For the third time, the International Ski Federation ‘FIS’ has had to postpone the proposed fluorinated (or fluoro) wax ban. This ban cannot be implemented for the coming 22/23 FIS season because the technology to reliably detect the use of fluoro wax has still not been perfected.
As far back as November 2019, FIS decided to ban fluoro waxes and was developing a handheld “Fluorine Tracker” machine. However, the technology remains unreliable and the ban was first postponed in October 2020 to come into effect for the 21/22 season instead of 20/21. In June 2021, FIS announced that the ban had to be postponed again due to inadequate testing opportunities during the previous season due to Covid-19. Last week’s announcement by the FIS makes this the third delay in the implementation of this ban.
Fluorinated wax contains lab made chemicals known as perfluoroalkyl and polyflouroalkyl substances (PFAS). PFAS are very stable and are used for example in non-stick coatings or protective coatings. They are not biodegradable and will stay in the environment for a very long time. PFAS have been shown to be harmful to the environment and human health.
As a result, FIS and the International Biathlon Union (‘IBU’) were the first to propose a ban on the use of ski waxes containing these chemicals. The European Union (‘EU’) was the first to implement this ban in July 2020. The U.S. Ski & Snowboard and the Canadian Ski Association followed suit banning the use of fluorinated ski wax in competition from all disciplines in North America for the 20/21 season.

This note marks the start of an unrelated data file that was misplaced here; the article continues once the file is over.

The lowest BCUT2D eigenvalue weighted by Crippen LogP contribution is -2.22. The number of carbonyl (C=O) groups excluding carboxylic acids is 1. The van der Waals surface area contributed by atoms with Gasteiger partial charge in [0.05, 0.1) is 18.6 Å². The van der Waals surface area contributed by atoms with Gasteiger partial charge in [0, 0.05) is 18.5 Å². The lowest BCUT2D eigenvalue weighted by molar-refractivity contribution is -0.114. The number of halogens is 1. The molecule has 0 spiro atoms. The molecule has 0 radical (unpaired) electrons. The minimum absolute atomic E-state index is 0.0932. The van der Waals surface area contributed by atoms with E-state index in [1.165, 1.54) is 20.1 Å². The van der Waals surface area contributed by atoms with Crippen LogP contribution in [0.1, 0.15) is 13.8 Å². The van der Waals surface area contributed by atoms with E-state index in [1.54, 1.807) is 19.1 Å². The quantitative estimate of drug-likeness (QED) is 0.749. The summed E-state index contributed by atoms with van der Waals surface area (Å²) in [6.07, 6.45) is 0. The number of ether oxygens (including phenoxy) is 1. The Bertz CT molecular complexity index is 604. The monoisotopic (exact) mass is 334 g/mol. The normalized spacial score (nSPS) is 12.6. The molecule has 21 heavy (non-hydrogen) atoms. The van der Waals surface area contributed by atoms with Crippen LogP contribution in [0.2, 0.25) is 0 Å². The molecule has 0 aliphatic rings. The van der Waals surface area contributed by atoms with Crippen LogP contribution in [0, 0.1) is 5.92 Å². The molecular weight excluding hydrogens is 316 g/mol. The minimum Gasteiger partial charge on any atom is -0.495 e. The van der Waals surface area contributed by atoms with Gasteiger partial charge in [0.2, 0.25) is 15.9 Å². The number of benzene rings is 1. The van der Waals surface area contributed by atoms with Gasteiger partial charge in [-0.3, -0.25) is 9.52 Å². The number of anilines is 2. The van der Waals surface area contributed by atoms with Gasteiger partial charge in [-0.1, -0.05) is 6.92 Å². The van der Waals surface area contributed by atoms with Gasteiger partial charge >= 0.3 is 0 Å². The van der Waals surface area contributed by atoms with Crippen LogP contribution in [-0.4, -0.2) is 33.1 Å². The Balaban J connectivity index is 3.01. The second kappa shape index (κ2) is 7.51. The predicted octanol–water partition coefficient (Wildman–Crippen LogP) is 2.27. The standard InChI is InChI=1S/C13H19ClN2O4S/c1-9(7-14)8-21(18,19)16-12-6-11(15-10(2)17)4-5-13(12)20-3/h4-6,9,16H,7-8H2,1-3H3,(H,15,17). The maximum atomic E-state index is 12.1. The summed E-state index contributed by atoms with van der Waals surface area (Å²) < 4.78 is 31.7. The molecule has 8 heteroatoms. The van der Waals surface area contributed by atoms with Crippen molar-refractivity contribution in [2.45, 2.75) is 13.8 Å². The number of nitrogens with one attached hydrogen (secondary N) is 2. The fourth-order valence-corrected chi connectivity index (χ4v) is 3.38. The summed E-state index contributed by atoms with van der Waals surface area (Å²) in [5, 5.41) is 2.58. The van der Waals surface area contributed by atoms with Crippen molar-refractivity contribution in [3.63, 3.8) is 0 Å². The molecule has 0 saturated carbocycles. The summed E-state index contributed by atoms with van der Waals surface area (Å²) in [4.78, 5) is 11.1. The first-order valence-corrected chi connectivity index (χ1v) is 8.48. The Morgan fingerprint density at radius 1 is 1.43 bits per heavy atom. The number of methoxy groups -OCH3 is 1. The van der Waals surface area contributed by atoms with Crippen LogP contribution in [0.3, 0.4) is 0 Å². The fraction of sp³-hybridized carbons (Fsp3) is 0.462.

Leading wax producers Toko of Switzerland and Swix of Norway, both part of BRAV, have switched their productions to so-called C6 waxes and other alternatives. The ‘C’ stands for the carbon molecules. High-fluoro waxes or so-called C8 waxes have eight carbon molecules. While C6 waxes do not fall under the proposed FIS ban, they might be next to go.
Fluoro wax is a special ski wax snowsports athletes across many disciplines have been using for more than 30 years. Any ski wax is designed to repel dirt, grease, and moisture and thus decrease friction. Less friction means better glide, resulting in higher achievable skate speeds. High-fluoro waxes were particularly good at lower altitudes with higher moisture around the freezing point or even above it, making them particularly popular with cross-country skiers.
While the advantages of using a fluoro wax are negligible for alpine skiers, the difference can be significant for cross country skiers who compete over significantly longer distances, often at comparably lower altitudes. In a 9-mile (15km) cross-country race, the advantage of using a fluoro-based wax can mean a time advantage of one to one-and-a-half minutes.
During the last Olympics, Germany’s and Russia’s cross country teams were accused by the Finnish newspaper Iltalehti of cheating by using high fluoro waxes. The German Team coach Andreas Schlutter vehemently denied these claims and suggested it was perhaps Finland’s disappointment speaking. The German Ski Association ‘DSV’ called the allegations “outrageous.”
Allegations like these, even when entirely unfounded, put an unnecessary cloud over the amazing performance of individual athletes and teams. Unfortunately, until FIS implements the ban and has a bulletproof method of testing for fluoro waxes, these types of accusations and second-guessing will prevail as the current enforcement of the EU and North American bans is difficult.